For more than a decade the ambiguous language in developed country’s climate finance commitments to developing countries for adaptation and mitigation has been called out. This includes debates about what counts as ‘climate finance’, the ‘fair share’ of climate finance from diverse provider countries, what balance needs to be struck between mitigation and adaptation finance and so on.
This past year, non-Party stakeholders have had unprecedented access to raise their climate finance concerns and propose ways forward. If you have bemoaned the lack of clarity in climate finance commitments, you should be engaging in the technical phases of the Global Stocktake and the New Collective Quantified Goal on climate finance.
Finance agenda items at COP27 have been unsurprisingly tricky. There were a huge number of finance agenda items to be addressed in Egypt and the need to consider how to finance loss and damage from climate change has dominated.
Yet forward-looking deliberations are undermined by recent history. Developed countries are still short of the $100 billion pledge of climate finance by 2020, there is little clarity on how to achieve the doubling of adaptation finance committed at COP26 last year, and efforts crawl on to enhance and simplify access to climate finance and to ensure it has transformational impact.
While Article 2.1c – the third long-term goal of the Paris Agreement that seeks to make finance flows consistent with low-emission, climate-resilient development pathways – didn’t make it onto the agenda at COP27, we are also seeing ever growing calls for financial system reform. There were clear signals from the G20 in Bali on multilateral development bank reform and the various roles that the International Monetary Fund can play in seeking sustainable-debt and green recovery in vulnerable countries. These broader ambitions may yet appear in the cover text from Sharm El Sheik.
Two further sets of deliberations and their associated technical dialogues were relatively low-key at COP27, but deserved more attention:
1. The Paris Agreement’s cyclical ambition ratchet, aka the Global Stocktake:
Article 14 of the Paris Agreement requires countries to assess collective progress toward the purpose and long-term goals of the Paris Agreement every five years. The GST deals with both the provision and mobilisation of finance and climate-consistency of wider finance flows.
Right now, we are part way through the first Global Stocktake (GST) to be concluded at COP28. Technical dialogues commenced in Bonn and in Sharm this year, and will continue into 2023 with strong non-Party stakeholder engagement (though non-Party stakeholder engagement in the consideration phase in the UAE remains uncertain).
The trick of the GST will be turning technical dialogues into political messaging that spurs climate ambition at COP28. While the dialogues are not limited to finance, there remains an opportunity in 2023 for stakeholders to take stock of past climate finance lessons and propose the directionality of change, even benchmarks for progress in providing, mobilising, accessing and delivering climate finance moving forward.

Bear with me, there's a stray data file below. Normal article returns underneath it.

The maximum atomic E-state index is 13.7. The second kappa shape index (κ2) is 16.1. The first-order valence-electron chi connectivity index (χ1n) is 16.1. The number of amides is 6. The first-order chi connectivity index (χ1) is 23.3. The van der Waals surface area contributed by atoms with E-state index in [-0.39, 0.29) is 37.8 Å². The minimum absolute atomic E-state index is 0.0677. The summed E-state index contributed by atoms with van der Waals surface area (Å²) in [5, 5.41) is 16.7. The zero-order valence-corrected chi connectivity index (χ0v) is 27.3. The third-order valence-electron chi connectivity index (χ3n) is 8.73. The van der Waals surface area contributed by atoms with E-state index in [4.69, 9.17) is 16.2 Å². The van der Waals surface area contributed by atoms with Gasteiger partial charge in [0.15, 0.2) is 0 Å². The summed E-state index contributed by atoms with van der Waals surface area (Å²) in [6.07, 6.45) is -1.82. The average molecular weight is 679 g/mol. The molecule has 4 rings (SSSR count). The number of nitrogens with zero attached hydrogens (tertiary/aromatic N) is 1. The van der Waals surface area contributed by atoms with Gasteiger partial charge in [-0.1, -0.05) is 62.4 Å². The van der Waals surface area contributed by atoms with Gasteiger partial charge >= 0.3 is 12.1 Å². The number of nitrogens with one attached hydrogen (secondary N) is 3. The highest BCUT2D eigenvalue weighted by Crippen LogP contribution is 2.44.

2. The post 2025 climate finance regime, aka the New Collective Quantified Goal on climate finance:
In 2016, Parties decided to set a New Collective Quantified Goal (NCQG) from a floor of USD 100 billion per year, considering the needs and priorities of developing countries, by 2025. In Glasgow last year, the process for deliberating the NCQG was mapped out: four technical expert dialogues would be held each year, for a total of 12.
The objective of the technical expert dialogues is to inform the nature of the NCQG, including its quantitative targets, qualitative targets and any milestones and transparency. Everything is on the table, so the challenge has been to deepen the conversation in any one element of a post-2020 climate finance goal.
The opportunity in 2023 is for non-Party stakeholders to inform the quantity of the NCQG based on the dynamic needs of developing countries, but also explore how best to deliver quality climate finance such as it relates to needs, access modalities, financial instruments, even making all finance flows climate-consistent and to real economy impacts.
While the first Global Stocktake will conclude in Dubai at COP28, the NCQG will continue until the end of 2024. The finance themes of the Global Stocktake and the NCQG cannot ignore the similarity in conversations being had in these two processes. For example, concerns about inequity and unfairness in financing climate action have been raised in both forums. The Global Stocktake can acknowledge these challenges before the NCQG seeks to ameliorate them. Their sequencing is yet another opportunity for these agendas to speak to each other: the NCQG can embed the learnings of the Global Stocktake.
These two processes should be front of mind for all actors, given their lasting implications for trust in the UNFCCC system and the calibre of our climate finance architecture. For non-Party stakeholders, they offer unprecedented opportunities for engagement and influence.
The climate finance community has spent a decade pointing out the flaws and undertaking much-needed work on the transparency of climate finance flows. Now is the time to shift our attention to much-needed solutions. We need ways to make climate finance focussed on people, so that it meaningfully helps achieve development pathways that are low-emission, climate-resilient and socially inclusive. Done right, climate finance can help advance just and nationally appropriate transitions, without compounding growing indebtedness and while reducing the high costs of finance for the most climate-vulnerable.
The task is not easy, but after a decade of complaining, it is time to turn to problem-solving.